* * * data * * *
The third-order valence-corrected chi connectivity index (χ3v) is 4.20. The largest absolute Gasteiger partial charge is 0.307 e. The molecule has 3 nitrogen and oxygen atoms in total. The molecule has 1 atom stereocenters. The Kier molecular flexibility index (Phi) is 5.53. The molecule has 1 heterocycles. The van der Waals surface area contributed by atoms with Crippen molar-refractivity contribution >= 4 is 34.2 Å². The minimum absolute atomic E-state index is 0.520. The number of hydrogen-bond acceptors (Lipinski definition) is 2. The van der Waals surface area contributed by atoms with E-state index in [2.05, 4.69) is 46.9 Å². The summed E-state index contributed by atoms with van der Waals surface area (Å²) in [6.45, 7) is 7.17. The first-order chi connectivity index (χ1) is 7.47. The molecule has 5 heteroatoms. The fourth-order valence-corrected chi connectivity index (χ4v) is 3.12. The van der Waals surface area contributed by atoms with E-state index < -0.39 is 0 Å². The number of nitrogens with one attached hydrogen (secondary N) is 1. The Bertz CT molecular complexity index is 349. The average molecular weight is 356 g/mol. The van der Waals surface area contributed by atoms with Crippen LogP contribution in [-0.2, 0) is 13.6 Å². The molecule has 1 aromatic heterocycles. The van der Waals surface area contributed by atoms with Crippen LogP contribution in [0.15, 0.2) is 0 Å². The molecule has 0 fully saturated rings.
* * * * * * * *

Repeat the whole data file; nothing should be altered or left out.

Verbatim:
The third-order valence-corrected chi connectivity index (χ3v) is 4.20. The largest absolute Gasteiger partial charge is 0.307 e. The molecule has 3 nitrogen and oxygen atoms in total. The molecule has 1 atom stereocenters. The Kier molecular flexibility index (Phi) is 5.53. The molecule has 1 heterocycles. The van der Waals surface area contributed by atoms with Crippen molar-refractivity contribution >= 4 is 34.2 Å². The minimum absolute atomic E-state index is 0.520. The number of hydrogen-bond acceptors (Lipinski definition) is 2. The van der Waals surface area contributed by atoms with E-state index in [2.05, 4.69) is 46.9 Å². The summed E-state index contributed by atoms with van der Waals surface area (Å²) in [6.45, 7) is 7.17. The first-order chi connectivity index (χ1) is 7.47. The molecule has 5 heteroatoms. The fourth-order valence-corrected chi connectivity index (χ4v) is 3.12. The van der Waals surface area contributed by atoms with E-state index < -0.39 is 0 Å². The number of nitrogens with one attached hydrogen (secondary N) is 1. The Bertz CT molecular complexity index is 349. The average molecular weight is 356 g/mol. The van der Waals surface area contributed by atoms with Crippen LogP contribution in [-0.2, 0) is 13.6 Å². The molecule has 1 aromatic heterocycles. The van der Waals surface area contributed by atoms with Crippen LogP contribution in [0.15, 0.2) is 0 Å². The molecule has 0 fully saturated rings.